Kenya marathon­ers march against cat­tle rustling


John Ke­lai be­came a run­ner to es­cape a hard and dan­ger­ous life in north­ern Kenya, where three of his un­cles were killed in armed cat­tle raids when he was a teenager.

Now the 38-year-old top marathon run­ner has re­turned to lead a peace march, hop­ing to end cat­tle rustling and re­venge killings in Kenya’s re­mote and im­pov­er­ished north.

“We must come out to­gether and for­get our dif­fer­ences, our tribal lines, and speak out in one voice: enough is enough,” said Ke­lai, the 2010 Com­mon­wealth cham­pion.

Ri­val­ries be­tween pas­toral­ist com­mu­ni­ties com­pet­ing for scarce re­sources, such as live­stock and wa­ter, are wors­ened by easy ac­cess to au­to­matic weapons and the ab­sence of state se­cu­rity of­fi­cers. Ke­lai is or­ga­niz­ing the 836-kilo­me­ter (520-mile) peace march, with Ethiopian run­ning leg­end Haile Ge­brse­lassie ex­pected to join for the fi­nal stages of the walk, due to end on Aug. 6. Shout­ing “Amani! Amani!” — “peace” in Kenya’s Swahili lan­guage — Ke­lai and 30 of his trav­el­ing com­pan­ions ar­rived at the small dusty town of Kainuk, on the bor­der of Turkana and West Pokot dis­tricts, where deadly skir­mishes over live­stock have taken hun­dreds of lives in re­cent years.

Just two months ago, five Kenyan se­cu­rity of­fi­cers were mur­dered in a re­venge at­tack af­ter sev­eral Pokot herds­men were killed and their an­i­mals driven away in an am­bush by Turkana raiders. Ke­lai’s peace cru­sade hopes to draw at­ten­tion to this kind of vi­o­lence, and help end it.

The ath­letes, who are en­cour­ag­ing peo­ple to join them in their walk, hope to raise over US$250,000 to fund a peace-build­ing pro­gram, said the Aegis Trust, which has worked to re­build com­mu­ni­ties riven by con­flict, no­tably in Rwanda af­ter the 1994 geno­cide.

Aegis Trust, which is help­ing or­ga­nize the walk, said the pro­gram “will en­gage at least 10,000 young peo­ple at risk of be­ing drawn into the eth­nic vi­o­lence, sav­ing lives.”

The call for peace ap­peared to res­onate well. Lo­cal of­fi­cials have pro­vided se­cu­rity and the ath­letes were wel­comed by more than 50 el­ders of the Pokot and Turkana com­mu­ni­ties when they ar­rived in Kainuk ear­lier this month.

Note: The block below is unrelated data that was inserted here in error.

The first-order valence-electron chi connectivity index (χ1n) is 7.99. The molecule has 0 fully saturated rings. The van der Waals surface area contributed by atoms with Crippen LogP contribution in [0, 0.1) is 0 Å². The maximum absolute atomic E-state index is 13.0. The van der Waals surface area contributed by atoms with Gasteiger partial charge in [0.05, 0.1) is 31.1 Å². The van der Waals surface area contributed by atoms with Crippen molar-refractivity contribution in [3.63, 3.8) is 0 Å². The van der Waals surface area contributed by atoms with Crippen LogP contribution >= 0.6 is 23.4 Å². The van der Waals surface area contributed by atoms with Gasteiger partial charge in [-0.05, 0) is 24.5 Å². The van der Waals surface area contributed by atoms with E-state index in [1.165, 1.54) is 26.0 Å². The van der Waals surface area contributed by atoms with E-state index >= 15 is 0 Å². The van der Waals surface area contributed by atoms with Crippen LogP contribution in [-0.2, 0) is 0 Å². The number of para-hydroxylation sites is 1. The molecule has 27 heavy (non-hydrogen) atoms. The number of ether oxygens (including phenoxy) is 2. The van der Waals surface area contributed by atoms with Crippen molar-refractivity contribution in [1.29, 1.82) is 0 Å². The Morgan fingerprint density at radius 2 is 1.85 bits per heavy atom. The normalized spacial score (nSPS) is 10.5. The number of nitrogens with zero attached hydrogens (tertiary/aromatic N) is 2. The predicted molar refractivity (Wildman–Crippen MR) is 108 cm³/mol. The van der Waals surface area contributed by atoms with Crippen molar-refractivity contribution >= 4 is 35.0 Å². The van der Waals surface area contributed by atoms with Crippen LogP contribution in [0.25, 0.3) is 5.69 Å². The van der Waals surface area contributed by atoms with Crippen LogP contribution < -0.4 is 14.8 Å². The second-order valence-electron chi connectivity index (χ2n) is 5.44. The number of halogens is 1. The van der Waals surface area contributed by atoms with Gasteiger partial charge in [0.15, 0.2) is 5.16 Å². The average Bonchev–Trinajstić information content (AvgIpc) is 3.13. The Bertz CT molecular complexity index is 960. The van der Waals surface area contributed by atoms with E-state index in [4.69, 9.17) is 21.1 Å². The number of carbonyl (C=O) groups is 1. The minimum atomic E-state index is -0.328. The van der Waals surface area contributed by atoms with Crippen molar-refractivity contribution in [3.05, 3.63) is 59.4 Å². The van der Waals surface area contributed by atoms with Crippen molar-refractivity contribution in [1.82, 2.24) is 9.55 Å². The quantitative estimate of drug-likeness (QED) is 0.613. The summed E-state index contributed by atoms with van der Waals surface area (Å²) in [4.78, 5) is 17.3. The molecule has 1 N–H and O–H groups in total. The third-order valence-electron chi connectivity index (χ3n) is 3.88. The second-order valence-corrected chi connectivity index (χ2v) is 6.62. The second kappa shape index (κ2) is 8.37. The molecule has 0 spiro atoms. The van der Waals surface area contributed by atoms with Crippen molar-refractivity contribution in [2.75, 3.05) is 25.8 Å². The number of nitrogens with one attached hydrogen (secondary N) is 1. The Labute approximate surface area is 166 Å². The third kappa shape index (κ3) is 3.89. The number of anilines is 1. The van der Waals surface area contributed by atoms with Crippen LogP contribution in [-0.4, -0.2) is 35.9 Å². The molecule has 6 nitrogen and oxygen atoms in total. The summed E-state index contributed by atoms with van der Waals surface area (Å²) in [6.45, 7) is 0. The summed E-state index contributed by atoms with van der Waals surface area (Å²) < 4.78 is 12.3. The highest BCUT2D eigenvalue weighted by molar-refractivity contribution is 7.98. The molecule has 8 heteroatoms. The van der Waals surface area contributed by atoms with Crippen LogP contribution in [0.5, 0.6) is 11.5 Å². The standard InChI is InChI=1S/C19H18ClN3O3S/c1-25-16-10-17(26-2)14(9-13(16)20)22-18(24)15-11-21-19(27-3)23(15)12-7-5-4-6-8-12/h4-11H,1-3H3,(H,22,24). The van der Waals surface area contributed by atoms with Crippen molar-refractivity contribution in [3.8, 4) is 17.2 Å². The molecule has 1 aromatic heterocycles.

“These mer­ci­less killings be­tween our own Kenyan broth­ers have con­tin­ued for too long. This is just mere stu­pid­ity,” said 80-year-old Pokot el­der, Matayo Che­mala, who trav­eled a long dis­tance from Kan­yarwit town on the Kenya-Uganda bor­der to wit­ness the oc­ca­sion.

Che­mala said that where he comes from, com­mu­ni­ties had ne­go­ti­ated peace, “and now we live hap­pily with each other and our an­i­mals can graze on both sides of the bor­der. Why can it not be the same among Kenyan blood broth­ers?” he said.

Turkana el­der Elim Okapel de­cided to join the ath­letes for their en­tire jour­ney. “It is now 48 years that we have preached peace and we have not got a rem­edy. We have de­cided walk­ing was the only so­lu­tion,” he said.

For Ke­lai, who lost both his par­ents as a child and then saw three of his un­cles killed in cat­tle raids, hope lies in the next gen­er­a­tion. He said ed­u­ca­tion could help them avoid the trap of cat­tle rustling as a way of life. Ke­lai com­pared mak­ing peace to striv­ing for a gold medal. “To achieve any pre­cious thing, you must pay a price so that you can be crowned. For peace to be re­al­ized and en­joyed in this re­gion, we must go that ex­tra mile,” he said.


A hand­out photo re­leased by Aegis Trust on July 14 shows for­mer New York marathon cham­pion Tegla Loroupe, cen­ter, hand­ing out a tro­phy and “Walk-forPeace” mer­chan­dise to a par­tic­i­pant as she and dou­ble Olympic gold medal­list Ezekiel Kem­boi, sec­ond left, and for­mer marathon record-holder Wil­son Kip­sang, third left, join other top Kenyan ath­letes in the “Walk-for-Peace” ini­tia­tive in Kenya’s re­mote and volatile north­west­ern re­gions no­to­ri­ous for deadly in­ter­com­mu­nity cat­tle rustling.

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